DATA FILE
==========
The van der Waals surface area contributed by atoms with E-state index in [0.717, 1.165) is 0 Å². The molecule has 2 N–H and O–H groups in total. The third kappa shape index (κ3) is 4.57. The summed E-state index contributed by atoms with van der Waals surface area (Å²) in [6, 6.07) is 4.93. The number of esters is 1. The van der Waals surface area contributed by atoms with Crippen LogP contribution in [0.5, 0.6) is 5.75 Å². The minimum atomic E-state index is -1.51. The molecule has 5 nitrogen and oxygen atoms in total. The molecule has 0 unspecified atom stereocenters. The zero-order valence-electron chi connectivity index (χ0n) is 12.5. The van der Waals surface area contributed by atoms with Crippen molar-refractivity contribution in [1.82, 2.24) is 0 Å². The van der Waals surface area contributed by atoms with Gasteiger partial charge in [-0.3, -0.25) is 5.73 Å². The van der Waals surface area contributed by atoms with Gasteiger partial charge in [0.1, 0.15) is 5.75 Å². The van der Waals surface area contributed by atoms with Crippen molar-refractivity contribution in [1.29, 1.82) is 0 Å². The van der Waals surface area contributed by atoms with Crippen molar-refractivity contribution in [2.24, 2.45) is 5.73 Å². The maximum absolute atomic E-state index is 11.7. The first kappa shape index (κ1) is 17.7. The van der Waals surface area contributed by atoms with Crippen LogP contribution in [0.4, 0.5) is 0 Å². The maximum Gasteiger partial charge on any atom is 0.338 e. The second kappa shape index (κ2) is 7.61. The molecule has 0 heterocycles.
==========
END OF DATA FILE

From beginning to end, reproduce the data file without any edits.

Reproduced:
The van der Waals surface area contributed by atoms with E-state index in [0.717, 1.165) is 0 Å². The molecule has 2 N–H and O–H groups in total. The third kappa shape index (κ3) is 4.57. The summed E-state index contributed by atoms with van der Waals surface area (Å²) in [6, 6.07) is 4.93. The number of esters is 1. The van der Waals surface area contributed by atoms with Crippen LogP contribution in [0.5, 0.6) is 5.75 Å². The minimum atomic E-state index is -1.51. The molecule has 5 nitrogen and oxygen atoms in total. The molecule has 0 unspecified atom stereocenters. The zero-order valence-electron chi connectivity index (χ0n) is 12.5. The van der Waals surface area contributed by atoms with Crippen molar-refractivity contribution in [1.82, 2.24) is 0 Å². The van der Waals surface area contributed by atoms with Gasteiger partial charge in [-0.3, -0.25) is 5.73 Å². The van der Waals surface area contributed by atoms with Gasteiger partial charge in [0.1, 0.15) is 5.75 Å². The van der Waals surface area contributed by atoms with Crippen molar-refractivity contribution in [1.29, 1.82) is 0 Å². The van der Waals surface area contributed by atoms with Crippen molar-refractivity contribution in [2.24, 2.45) is 5.73 Å². The maximum absolute atomic E-state index is 11.7. The first kappa shape index (κ1) is 17.7. The van der Waals surface area contributed by atoms with Crippen LogP contribution in [0.4, 0.5) is 0 Å². The maximum Gasteiger partial charge on any atom is 0.338 e. The second kappa shape index (κ2) is 7.61. The molecule has 0 heterocycles.